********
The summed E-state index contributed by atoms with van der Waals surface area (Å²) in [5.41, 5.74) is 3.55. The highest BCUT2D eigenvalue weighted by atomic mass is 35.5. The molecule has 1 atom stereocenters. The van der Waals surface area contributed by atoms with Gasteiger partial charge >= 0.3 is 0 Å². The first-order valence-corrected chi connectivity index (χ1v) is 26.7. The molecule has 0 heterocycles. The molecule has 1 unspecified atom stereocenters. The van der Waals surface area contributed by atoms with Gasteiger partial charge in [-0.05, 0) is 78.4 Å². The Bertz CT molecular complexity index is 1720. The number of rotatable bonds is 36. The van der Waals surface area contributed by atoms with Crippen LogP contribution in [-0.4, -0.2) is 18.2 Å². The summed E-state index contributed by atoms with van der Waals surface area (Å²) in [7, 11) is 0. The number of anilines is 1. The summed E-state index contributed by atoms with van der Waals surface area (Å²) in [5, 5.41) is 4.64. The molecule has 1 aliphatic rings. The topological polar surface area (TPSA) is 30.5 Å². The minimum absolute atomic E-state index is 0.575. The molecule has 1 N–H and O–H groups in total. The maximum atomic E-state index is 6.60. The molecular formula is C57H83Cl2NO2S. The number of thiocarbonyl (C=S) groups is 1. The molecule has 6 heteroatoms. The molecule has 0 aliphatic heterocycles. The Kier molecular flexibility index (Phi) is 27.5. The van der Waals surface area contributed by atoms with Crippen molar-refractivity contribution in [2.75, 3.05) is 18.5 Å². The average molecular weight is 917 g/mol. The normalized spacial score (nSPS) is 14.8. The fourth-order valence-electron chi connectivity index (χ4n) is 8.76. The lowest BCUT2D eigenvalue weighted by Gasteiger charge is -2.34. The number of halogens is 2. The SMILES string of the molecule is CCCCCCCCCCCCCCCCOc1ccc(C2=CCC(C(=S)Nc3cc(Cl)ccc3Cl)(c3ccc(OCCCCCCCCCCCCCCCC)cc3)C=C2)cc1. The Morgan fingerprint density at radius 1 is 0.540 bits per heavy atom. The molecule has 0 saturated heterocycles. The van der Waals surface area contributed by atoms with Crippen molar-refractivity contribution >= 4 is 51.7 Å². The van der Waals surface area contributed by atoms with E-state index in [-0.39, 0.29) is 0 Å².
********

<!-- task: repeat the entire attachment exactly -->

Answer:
The summed E-state index contributed by atoms with van der Waals surface area (Å²) in [5.41, 5.74) is 3.55. The highest BCUT2D eigenvalue weighted by atomic mass is 35.5. The molecule has 1 atom stereocenters. The van der Waals surface area contributed by atoms with Gasteiger partial charge >= 0.3 is 0 Å². The first-order valence-corrected chi connectivity index (χ1v) is 26.7. The molecule has 0 heterocycles. The molecule has 1 unspecified atom stereocenters. The van der Waals surface area contributed by atoms with Gasteiger partial charge in [-0.05, 0) is 78.4 Å². The Bertz CT molecular complexity index is 1720. The number of rotatable bonds is 36. The van der Waals surface area contributed by atoms with Crippen LogP contribution in [-0.4, -0.2) is 18.2 Å². The summed E-state index contributed by atoms with van der Waals surface area (Å²) in [7, 11) is 0. The number of anilines is 1. The summed E-state index contributed by atoms with van der Waals surface area (Å²) in [5, 5.41) is 4.64. The molecule has 1 aliphatic rings. The topological polar surface area (TPSA) is 30.5 Å². The minimum absolute atomic E-state index is 0.575. The molecule has 1 N–H and O–H groups in total. The maximum atomic E-state index is 6.60. The molecular formula is C57H83Cl2NO2S. The number of thiocarbonyl (C=S) groups is 1. The molecule has 6 heteroatoms. The molecule has 0 aliphatic heterocycles. The Kier molecular flexibility index (Phi) is 27.5. The van der Waals surface area contributed by atoms with Crippen molar-refractivity contribution in [2.75, 3.05) is 18.5 Å². The average molecular weight is 917 g/mol. The normalized spacial score (nSPS) is 14.8. The fourth-order valence-electron chi connectivity index (χ4n) is 8.76. The lowest BCUT2D eigenvalue weighted by Gasteiger charge is -2.34. The number of halogens is 2. The SMILES string of the molecule is CCCCCCCCCCCCCCCCOc1ccc(C2=CCC(C(=S)Nc3cc(Cl)ccc3Cl)(c3ccc(OCCCCCCCCCCCCCCCC)cc3)C=C2)cc1. The Morgan fingerprint density at radius 1 is 0.540 bits per heavy atom. The molecule has 0 saturated heterocycles. The van der Waals surface area contributed by atoms with Crippen molar-refractivity contribution >= 4 is 51.7 Å². The van der Waals surface area contributed by atoms with E-state index in [-0.39, 0.29) is 0 Å².